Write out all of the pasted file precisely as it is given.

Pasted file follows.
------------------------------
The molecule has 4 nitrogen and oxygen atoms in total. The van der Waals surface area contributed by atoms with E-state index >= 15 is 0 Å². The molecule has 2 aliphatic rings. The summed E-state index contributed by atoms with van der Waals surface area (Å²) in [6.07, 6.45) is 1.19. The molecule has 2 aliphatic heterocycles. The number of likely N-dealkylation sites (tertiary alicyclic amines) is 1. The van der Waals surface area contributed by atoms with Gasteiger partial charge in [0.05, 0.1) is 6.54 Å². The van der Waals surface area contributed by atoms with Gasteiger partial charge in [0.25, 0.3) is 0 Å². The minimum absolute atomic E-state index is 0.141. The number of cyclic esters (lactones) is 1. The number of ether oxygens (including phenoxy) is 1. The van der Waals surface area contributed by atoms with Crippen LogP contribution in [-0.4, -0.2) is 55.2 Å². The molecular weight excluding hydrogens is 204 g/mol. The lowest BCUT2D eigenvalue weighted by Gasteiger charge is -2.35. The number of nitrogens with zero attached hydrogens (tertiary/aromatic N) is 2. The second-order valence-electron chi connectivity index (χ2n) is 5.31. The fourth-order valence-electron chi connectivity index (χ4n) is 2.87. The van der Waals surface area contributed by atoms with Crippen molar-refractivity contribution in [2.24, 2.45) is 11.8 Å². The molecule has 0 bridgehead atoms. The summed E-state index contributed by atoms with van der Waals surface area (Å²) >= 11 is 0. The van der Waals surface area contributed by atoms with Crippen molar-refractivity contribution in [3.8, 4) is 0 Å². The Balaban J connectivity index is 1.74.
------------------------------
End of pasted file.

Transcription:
The molecule has 4 nitrogen and oxygen atoms in total. The van der Waals surface area contributed by atoms with E-state index >= 15 is 0 Å². The molecule has 2 aliphatic rings. The summed E-state index contributed by atoms with van der Waals surface area (Å²) in [6.07, 6.45) is 1.19. The molecule has 2 aliphatic heterocycles. The number of likely N-dealkylation sites (tertiary alicyclic amines) is 1. The van der Waals surface area contributed by atoms with Gasteiger partial charge in [0.05, 0.1) is 6.54 Å². The van der Waals surface area contributed by atoms with Gasteiger partial charge in [0.25, 0.3) is 0 Å². The minimum absolute atomic E-state index is 0.141. The number of cyclic esters (lactones) is 1. The number of ether oxygens (including phenoxy) is 1. The van der Waals surface area contributed by atoms with Crippen LogP contribution in [-0.4, -0.2) is 55.2 Å². The molecular weight excluding hydrogens is 204 g/mol. The lowest BCUT2D eigenvalue weighted by Gasteiger charge is -2.35. The number of nitrogens with zero attached hydrogens (tertiary/aromatic N) is 2. The second-order valence-electron chi connectivity index (χ2n) is 5.31. The fourth-order valence-electron chi connectivity index (χ4n) is 2.87. The van der Waals surface area contributed by atoms with Crippen molar-refractivity contribution in [2.24, 2.45) is 11.8 Å². The molecule has 0 bridgehead atoms. The summed E-state index contributed by atoms with van der Waals surface area (Å²) >= 11 is 0. The van der Waals surface area contributed by atoms with Crippen molar-refractivity contribution in [3.8, 4) is 0 Å². The Balaban J connectivity index is 1.74.